Princess Mako & Kei Komuro will rent a one-bedroom apartment in New York

Embed from Getty Images

I am really rooting for Princess Mako and Kei Komuro. Mako seems like a sweetheart and Kei seems like a very modern man. They had to wait ten years and countless melodramas before they could get married this week in Tokyo. Their wedding was not some glamorous affair – they simply went to some registrar’s office and had a very simple civil ceremony. Mako’s parents didn’t even go to it. Neither did her sister. No one is saying whether or not Kei’s family was there. It definitely feels like these two are all alone in the world, without much familial support in either direction. And now their grand adventure begins: they will move to New York shortly. And they will live in a one-bedroom apartment!

Princess Mako and her new husband are going to leave Japan and reportedly live together in a one-bedroom New York City apartment after she gave up her royal title and left her family’s imperial estate in Tokyo.

The couple are planning to move into an apartment together in Tokyo before moving to the U.S. and living in New York City where Komuro works as a lawyer at the New-Jersey based law firm Lowenstein Sandler LLP.

Mako, who previously lived in the imperial residence of Akasaka Estate in Tokyo, and her new husband are planning to rent a one-bedroom apartment which they would finance themselves, reports Japanese broadcaster NHK. The cost of rent for a single bedroom apartments in New York’s most sought after neighbourhoods, such as the West Village in lower Manhattan, ranges from $3,000 (£2,200) to $11,000 (£8,000) per month.

Mako declined the offer of 140million yen (£890,000) payment to which she was entitled for leaving the imperial family, palace officials said, and is expected to find a job in New York. She is the first imperial family member since the Second World War to not receive the payment and chose to do so because of criticism of the marriage.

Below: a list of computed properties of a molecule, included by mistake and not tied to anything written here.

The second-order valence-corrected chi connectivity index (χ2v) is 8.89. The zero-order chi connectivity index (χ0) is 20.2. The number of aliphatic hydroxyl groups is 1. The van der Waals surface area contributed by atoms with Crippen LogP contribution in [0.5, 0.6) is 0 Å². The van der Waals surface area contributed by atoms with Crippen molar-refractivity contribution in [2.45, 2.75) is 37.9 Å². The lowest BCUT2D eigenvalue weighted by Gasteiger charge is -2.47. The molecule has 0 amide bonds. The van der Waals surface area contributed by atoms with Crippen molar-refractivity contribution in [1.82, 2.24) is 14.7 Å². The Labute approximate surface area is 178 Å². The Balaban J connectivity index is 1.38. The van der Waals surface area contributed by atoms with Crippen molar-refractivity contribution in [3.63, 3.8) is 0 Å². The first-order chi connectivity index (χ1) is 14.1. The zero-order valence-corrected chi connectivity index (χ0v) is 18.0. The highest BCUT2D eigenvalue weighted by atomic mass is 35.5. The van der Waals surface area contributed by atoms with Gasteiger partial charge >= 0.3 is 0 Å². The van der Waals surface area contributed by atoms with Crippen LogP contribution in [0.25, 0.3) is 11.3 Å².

Mako and Komuro’s ceremony, which was met with protests, was held behind closed doors on Tuesday without any of the pomp and pageantry of other Japanese royal weddings, which traditionally include a reception and banquet. Her aunt and uncle, the reigning Emperor and his wife, also enjoyed a parade through the streets of Tokyo on their wedding day. Mako’s nuptials were a far more solitary affair. The princess, simply dressed in a blue frock with a bunch of white flowers, bade farewell to her parents, Crown Prince Akishino and mother Crown Princess Kiko, with a bow outside their residence at Akasaka Estate early Tuesday, before sharing a hug with sister Princess Kako, 26.

[From The Daily Mail]

I’m glad that she plans to look for a job too! I wonder if they’re going to put off starting a family for a year or two, just so they can get used to their new life together in New York. If I was in her place, it would have been hard to say no to that money, just as a nest egg and emergency fund to set up my new life. But maybe she – correctly – believed that if she took the money, her family and the Japanese people would still feel some ownership of her and her life. So she’s leaving Tokyo with little more than some suitcases full of clothes, I would imagine. My guess is that they’ll both be fine with moving into a one-bedroom apartment too. There will probably be some culture shock in general, but then they’ll begin to enjoy the grand adventure.

Embed from Getty Images

Embed from Getty Images

Photos courtesy of Getty.

You can follow any responses to this entry through the RSS 2.0 feed.

44 Responses to “Princess Mako & Kei Komuro will rent a one-bedroom apartment in New York”

Comments are Closed

We close comments on older posts to fight comment spam.

  1. Snuffles says:

    Good luck girl! I also expect them to take a year or two to get settled in NY and their new life. Have fun decorating your new apartment and making it your own!

    I suspect both of them already know people in New York who will help them adjust.

  2. Murphy says: